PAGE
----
Dani Menkin's documentary 39 Pounds of Love concerns Ami Ankilewitz, a 34-year-old with a rare form of muscular dystrophy whose mother had been told Ami would only live to age six. Part of the film follows Ami as he tries to find the doctor who gave his mother the dire prognosis and show him how well he is doing.

Ami's story is a moving one. Though he weighs only 39 pounds and is wheelchair-bound, Ami is a courageous, intelligent, interesting soul, who has a successful career in 3D computer animation. The film traces Ami's journey from his divorced mother's home in Israel to the flatlands of Laredo, Texas, where he was born. His friends, including the very devoted Asaf, along with the crew, help Ami realize his mission and fulfill some other goals: reuniting in Texas with his estranged brother and riding a Harley-Davidson bike. Finally, Ami tracks down the retired obstetrician in Florida and experiences the closure he craves. Back home in Israel, he channels his feelings into his animation work.

39 Pounds of Love shouldn't be dismissed as My Left Foot meets reality TV-the story is about a real person and his quest is a noble one. (My Left Foot was a dramatization of a real artist with cerebral palsy.) And there are many touching moments-from Ami's break-up with his caretaker Christina before he starts on his journey, to the reunion with his brother (with a surprise appearance by their mother), to the climactic scene with the elderly, clueless doctor. Director Menkin knows how to tell Ami's story in an effective way and his crew does a fine job with the camerawork, editing, etc.

Actually, Ami's story is a little too effective and the crew's job is a little too fine: 39 Pounds of Love suffers from its use of overly manipulative fiction film techniques (now a hallmark of reality-TV shows). Notice the exquisitely framed shot of Ami pining for Christina while sitting in front of a gorgeous sunset (there is even a Christina flashback sequence later in the film!). Listen for the treacly music that accompanies the sad moments and the uplifting Chariots of Fire-type music that underscores the happy moments (e.g., the Harley-Davidson ride). It is also unlikely that the cinéma-vérité "ambush" moments were not really choreographed ahead of time. The participants (brother, doctor, other relatives) act as though they haven't met Ami in years, but they are no more convincing than the hysterical folks in the house-makeover cable shows seeing their renovated digs for the "first time."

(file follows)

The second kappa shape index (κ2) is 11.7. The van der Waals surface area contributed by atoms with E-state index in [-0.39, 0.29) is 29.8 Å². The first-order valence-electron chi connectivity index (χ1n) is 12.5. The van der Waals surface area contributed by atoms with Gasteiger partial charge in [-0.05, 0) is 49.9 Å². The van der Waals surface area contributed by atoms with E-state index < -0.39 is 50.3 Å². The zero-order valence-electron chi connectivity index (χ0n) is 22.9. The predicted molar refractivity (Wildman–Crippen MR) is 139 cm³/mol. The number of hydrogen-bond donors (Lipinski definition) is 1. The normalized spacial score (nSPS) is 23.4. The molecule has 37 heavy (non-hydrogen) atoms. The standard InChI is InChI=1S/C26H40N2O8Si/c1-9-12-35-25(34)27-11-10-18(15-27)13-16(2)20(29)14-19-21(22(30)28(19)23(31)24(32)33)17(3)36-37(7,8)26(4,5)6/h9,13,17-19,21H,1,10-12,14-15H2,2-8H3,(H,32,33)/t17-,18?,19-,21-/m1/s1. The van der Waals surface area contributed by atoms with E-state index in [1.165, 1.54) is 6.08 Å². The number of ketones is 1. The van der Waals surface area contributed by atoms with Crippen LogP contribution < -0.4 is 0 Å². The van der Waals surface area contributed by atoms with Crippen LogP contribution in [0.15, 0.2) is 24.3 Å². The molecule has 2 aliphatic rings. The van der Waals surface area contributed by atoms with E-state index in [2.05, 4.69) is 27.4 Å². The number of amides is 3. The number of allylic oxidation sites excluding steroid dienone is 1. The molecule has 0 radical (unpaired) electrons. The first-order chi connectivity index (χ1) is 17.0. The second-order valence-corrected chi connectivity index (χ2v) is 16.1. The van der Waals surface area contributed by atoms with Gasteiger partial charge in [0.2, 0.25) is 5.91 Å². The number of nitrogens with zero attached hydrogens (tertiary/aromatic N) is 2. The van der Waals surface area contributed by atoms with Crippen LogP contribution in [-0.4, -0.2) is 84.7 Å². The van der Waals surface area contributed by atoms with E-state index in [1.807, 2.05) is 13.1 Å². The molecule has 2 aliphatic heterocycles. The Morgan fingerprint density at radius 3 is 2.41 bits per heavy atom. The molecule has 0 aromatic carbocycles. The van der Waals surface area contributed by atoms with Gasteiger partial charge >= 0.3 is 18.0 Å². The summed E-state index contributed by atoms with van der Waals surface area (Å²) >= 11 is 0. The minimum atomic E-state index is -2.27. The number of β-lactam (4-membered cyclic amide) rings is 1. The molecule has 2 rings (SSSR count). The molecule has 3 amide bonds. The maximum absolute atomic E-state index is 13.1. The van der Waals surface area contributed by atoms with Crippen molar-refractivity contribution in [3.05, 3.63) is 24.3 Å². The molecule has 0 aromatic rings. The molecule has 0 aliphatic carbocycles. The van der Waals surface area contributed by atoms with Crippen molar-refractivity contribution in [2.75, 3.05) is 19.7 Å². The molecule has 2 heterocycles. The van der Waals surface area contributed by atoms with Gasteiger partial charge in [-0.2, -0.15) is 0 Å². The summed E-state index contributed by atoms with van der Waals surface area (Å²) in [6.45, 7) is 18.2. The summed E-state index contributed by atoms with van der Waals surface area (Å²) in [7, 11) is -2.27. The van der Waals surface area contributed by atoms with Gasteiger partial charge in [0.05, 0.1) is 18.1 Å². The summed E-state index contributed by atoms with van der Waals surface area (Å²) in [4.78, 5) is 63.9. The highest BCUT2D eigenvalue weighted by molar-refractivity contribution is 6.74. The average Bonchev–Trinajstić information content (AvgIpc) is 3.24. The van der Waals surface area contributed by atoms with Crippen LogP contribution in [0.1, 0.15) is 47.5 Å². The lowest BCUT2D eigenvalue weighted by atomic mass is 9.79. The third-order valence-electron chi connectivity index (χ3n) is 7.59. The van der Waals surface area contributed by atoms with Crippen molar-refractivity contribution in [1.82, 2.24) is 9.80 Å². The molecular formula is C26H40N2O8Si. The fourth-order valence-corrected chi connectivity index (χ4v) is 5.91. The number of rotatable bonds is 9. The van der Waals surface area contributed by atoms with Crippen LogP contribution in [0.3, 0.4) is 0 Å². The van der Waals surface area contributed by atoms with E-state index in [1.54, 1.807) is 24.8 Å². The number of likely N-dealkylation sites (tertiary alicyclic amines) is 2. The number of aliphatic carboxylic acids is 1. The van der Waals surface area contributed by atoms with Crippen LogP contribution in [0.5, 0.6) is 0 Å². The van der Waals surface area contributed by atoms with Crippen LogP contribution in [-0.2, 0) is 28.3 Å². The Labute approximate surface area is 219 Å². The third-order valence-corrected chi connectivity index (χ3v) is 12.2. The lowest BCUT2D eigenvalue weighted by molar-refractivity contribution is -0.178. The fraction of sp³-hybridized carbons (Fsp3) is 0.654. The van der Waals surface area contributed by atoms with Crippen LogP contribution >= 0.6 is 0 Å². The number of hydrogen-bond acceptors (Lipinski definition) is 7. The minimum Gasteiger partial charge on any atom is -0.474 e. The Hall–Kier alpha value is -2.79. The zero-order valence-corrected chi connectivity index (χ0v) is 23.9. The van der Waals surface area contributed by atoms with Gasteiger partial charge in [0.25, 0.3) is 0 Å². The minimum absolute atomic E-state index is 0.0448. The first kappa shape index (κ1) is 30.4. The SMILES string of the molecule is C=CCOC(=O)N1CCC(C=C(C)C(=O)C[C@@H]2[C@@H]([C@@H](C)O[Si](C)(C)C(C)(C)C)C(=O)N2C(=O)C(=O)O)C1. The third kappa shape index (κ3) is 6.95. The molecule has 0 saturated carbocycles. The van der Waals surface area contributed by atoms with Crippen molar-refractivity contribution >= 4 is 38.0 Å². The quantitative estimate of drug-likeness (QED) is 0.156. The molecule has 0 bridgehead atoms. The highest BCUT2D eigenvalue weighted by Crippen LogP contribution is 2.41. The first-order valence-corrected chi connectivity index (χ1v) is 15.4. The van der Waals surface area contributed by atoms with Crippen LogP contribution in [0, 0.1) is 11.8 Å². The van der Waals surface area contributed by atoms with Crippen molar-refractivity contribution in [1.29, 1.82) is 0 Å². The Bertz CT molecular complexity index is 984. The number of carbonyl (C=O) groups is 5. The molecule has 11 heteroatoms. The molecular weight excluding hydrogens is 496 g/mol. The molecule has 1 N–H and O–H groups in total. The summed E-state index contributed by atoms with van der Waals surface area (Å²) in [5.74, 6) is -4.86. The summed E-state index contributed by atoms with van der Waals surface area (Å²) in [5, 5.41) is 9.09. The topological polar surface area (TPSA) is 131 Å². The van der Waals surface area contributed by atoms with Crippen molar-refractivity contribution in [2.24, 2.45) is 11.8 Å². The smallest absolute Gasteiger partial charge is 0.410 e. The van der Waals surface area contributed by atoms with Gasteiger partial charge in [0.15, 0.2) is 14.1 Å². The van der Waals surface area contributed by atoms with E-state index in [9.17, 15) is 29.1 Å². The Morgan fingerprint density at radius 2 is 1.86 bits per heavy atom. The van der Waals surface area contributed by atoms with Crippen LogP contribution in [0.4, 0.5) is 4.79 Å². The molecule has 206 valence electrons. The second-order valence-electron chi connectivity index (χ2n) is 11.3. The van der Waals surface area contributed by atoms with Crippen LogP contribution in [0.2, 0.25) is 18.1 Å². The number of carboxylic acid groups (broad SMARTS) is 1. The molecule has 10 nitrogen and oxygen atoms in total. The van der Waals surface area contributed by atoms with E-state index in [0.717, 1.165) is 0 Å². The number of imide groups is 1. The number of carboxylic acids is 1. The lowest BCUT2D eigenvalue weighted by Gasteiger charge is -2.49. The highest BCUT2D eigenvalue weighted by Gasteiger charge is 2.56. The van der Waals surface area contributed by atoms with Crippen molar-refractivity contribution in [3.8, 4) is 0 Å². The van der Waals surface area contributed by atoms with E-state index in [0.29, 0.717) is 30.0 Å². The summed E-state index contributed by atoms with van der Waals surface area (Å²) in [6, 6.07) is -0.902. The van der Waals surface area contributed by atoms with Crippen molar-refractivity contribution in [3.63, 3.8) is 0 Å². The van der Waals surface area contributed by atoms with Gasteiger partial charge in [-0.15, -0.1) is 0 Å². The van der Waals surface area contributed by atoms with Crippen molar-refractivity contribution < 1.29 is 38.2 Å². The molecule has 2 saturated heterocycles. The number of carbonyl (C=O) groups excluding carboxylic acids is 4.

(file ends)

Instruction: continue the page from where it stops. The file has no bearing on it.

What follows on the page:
It is too bad Menkin didn't trust Ami's story sufficiently to leave well enough alone. The slick window dressing tends to spoil things, but then all documentaries manipulate to a degree. If one ignores the excesses, 39 Pounds of Love becomes a road trip worth taking.

-Eric Monder